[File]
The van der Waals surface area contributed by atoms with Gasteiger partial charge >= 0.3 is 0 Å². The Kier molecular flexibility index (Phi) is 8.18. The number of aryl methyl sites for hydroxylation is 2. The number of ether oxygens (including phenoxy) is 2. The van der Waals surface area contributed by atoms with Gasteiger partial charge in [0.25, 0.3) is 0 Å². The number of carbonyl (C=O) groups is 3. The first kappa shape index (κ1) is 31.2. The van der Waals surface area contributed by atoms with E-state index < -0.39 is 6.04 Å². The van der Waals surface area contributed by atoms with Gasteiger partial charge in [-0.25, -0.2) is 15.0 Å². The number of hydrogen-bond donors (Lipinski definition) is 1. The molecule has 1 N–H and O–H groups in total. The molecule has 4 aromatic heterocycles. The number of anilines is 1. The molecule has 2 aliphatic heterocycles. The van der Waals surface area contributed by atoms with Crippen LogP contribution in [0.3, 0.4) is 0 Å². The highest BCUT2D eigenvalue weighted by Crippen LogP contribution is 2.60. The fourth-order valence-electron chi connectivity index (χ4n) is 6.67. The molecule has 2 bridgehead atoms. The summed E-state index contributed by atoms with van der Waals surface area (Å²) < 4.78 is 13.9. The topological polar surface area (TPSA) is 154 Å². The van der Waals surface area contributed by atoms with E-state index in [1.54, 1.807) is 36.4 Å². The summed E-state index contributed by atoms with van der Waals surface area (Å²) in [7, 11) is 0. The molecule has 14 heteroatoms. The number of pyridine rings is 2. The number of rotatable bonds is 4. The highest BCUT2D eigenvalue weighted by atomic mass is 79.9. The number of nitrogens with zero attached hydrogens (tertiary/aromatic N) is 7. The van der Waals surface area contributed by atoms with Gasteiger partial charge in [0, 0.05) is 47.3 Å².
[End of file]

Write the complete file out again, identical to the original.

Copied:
The van der Waals surface area contributed by atoms with Gasteiger partial charge >= 0.3 is 0 Å². The Kier molecular flexibility index (Phi) is 8.18. The number of aryl methyl sites for hydroxylation is 2. The number of ether oxygens (including phenoxy) is 2. The van der Waals surface area contributed by atoms with Gasteiger partial charge in [0.25, 0.3) is 0 Å². The number of carbonyl (C=O) groups is 3. The first kappa shape index (κ1) is 31.2. The van der Waals surface area contributed by atoms with E-state index < -0.39 is 6.04 Å². The van der Waals surface area contributed by atoms with Gasteiger partial charge in [-0.25, -0.2) is 15.0 Å². The number of hydrogen-bond donors (Lipinski definition) is 1. The molecule has 1 N–H and O–H groups in total. The molecule has 4 aromatic heterocycles. The number of anilines is 1. The molecule has 2 aliphatic heterocycles. The van der Waals surface area contributed by atoms with Crippen LogP contribution in [0.3, 0.4) is 0 Å². The highest BCUT2D eigenvalue weighted by Crippen LogP contribution is 2.60. The fourth-order valence-electron chi connectivity index (χ4n) is 6.67. The molecule has 2 bridgehead atoms. The summed E-state index contributed by atoms with van der Waals surface area (Å²) < 4.78 is 13.9. The topological polar surface area (TPSA) is 154 Å². The van der Waals surface area contributed by atoms with E-state index in [1.54, 1.807) is 36.4 Å². The summed E-state index contributed by atoms with van der Waals surface area (Å²) in [7, 11) is 0. The molecule has 14 heteroatoms. The number of pyridine rings is 2. The number of rotatable bonds is 4. The highest BCUT2D eigenvalue weighted by atomic mass is 79.9. The number of nitrogens with zero attached hydrogens (tertiary/aromatic N) is 7. The van der Waals surface area contributed by atoms with Gasteiger partial charge in [0, 0.05) is 47.3 Å².